Three intertwined stories appeared today about Yahoo. The first from Dow Jones Newswires picks up on a Thomas Weisel report about the company, following a meeting between analysts and CEO Carol Bartz. Ironically the report (as described) is highly positive but it sent shares down because it suggests that a Microsoft-Yahoo deal is not going to happen:
“We believe she is focused on building Yahoo for the long term and is narrowing her sights on improving the product before anything else,” the analysts said, adding they were bullish on her goals. “A mantra that has been missing at Yahoo for far too long – build great products and consumers will come, bringing advertising dollars with them.”
While that may be a positive development for most companies, for Yahoo it signaled that the company isn’t just focused on a takeover, which had been driving shares up in recent months.
Microsoft’s Steve Ballmer has repeatedly indicated he’s still interested in some sort of a deal.
Another Yahoo item today, appearing in AdAge, pertains to mobile and Bartz’s promotion of mobile to an area of greater focus and coordination with other groups within Yahoo:
We hear that under Jerry and former mobile boss Marco Boerries, the mobile unit worked more like an isolated startup. Now, under Carol and new mobile boss David Ko, the mobile team is working more closely with product teams as mobile becomes a stronger focal area for Yahoo.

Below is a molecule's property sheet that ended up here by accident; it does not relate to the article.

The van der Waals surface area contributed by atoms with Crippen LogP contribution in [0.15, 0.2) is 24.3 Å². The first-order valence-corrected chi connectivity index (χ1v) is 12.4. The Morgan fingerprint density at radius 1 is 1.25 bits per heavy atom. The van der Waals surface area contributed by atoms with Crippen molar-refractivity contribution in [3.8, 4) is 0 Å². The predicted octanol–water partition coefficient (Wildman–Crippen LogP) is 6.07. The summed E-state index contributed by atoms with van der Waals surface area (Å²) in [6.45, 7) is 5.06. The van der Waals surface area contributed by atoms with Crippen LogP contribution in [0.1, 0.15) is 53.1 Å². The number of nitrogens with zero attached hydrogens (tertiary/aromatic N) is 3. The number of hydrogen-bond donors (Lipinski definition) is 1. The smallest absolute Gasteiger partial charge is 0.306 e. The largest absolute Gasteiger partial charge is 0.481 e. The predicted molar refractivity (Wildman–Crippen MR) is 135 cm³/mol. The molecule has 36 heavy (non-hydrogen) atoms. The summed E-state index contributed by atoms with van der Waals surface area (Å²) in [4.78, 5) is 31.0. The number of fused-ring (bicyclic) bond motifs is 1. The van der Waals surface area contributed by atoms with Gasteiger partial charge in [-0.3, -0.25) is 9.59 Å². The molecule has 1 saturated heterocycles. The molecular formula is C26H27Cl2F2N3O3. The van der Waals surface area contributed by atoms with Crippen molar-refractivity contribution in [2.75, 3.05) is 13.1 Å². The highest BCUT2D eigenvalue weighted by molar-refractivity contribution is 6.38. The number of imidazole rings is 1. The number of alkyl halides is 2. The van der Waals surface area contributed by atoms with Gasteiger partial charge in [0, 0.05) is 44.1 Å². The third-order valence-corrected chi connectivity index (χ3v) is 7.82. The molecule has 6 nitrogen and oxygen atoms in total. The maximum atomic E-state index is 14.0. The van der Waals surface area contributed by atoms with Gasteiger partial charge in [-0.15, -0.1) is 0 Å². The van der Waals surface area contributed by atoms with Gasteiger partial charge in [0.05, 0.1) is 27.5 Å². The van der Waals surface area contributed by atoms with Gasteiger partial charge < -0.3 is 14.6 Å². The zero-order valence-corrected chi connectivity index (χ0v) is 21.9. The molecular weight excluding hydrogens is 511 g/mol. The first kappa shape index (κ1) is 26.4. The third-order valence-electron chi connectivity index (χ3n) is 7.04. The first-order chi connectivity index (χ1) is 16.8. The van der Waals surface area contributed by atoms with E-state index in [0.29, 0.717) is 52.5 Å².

Mobile is a key to Yahoo’s future and success over the long term. Bartz appears to recognize this and the move to have mobile more closely work with other units at Yahoo is smart. However this coordinated approach is part of a larger strategy to bring many of the teams at Yahoo closer together for greater efficiency across the organization. According to PaidContent’s reporting on the Weisel analyst discussion:
[Weisel analyst Christa] Quarles said she likes that there will be a shift away from having product silos (each each product—- Finance, News, Sports, Entertainment, etc.—has had its own dedicated legal, finance and customer-service teams). In the new, more corporate structure, many of these positions will oversee a number of different products; it is aimed at cutting costs and boosting efficiency and innovation.
Apparently Bartz told Weisel’s Quarles that Yahoo “has tested 141 different versions of the homepage in search of one that will get users to stick around for longer.” This was compared in an email to me to the comment made by erstwhile Google designer Douglas Bowman about Google testing “41 gradations between the competing blues to see which ones consumers might prefer.”
In one view of the world this is ridiculous. But it’s also called multivariate testing, which presents users with many different versions or permutations of a possible page, checkout sequence or site. It works and is justified because it measures actual consumer reactions and behavior rather than relying upon internal “group think” or speculation.
One of the things that Carol Bartz said was wrong with Yahoo was its inefficient organizational and management structure (my paraphrase). It seems she’s taking concrete action to address it.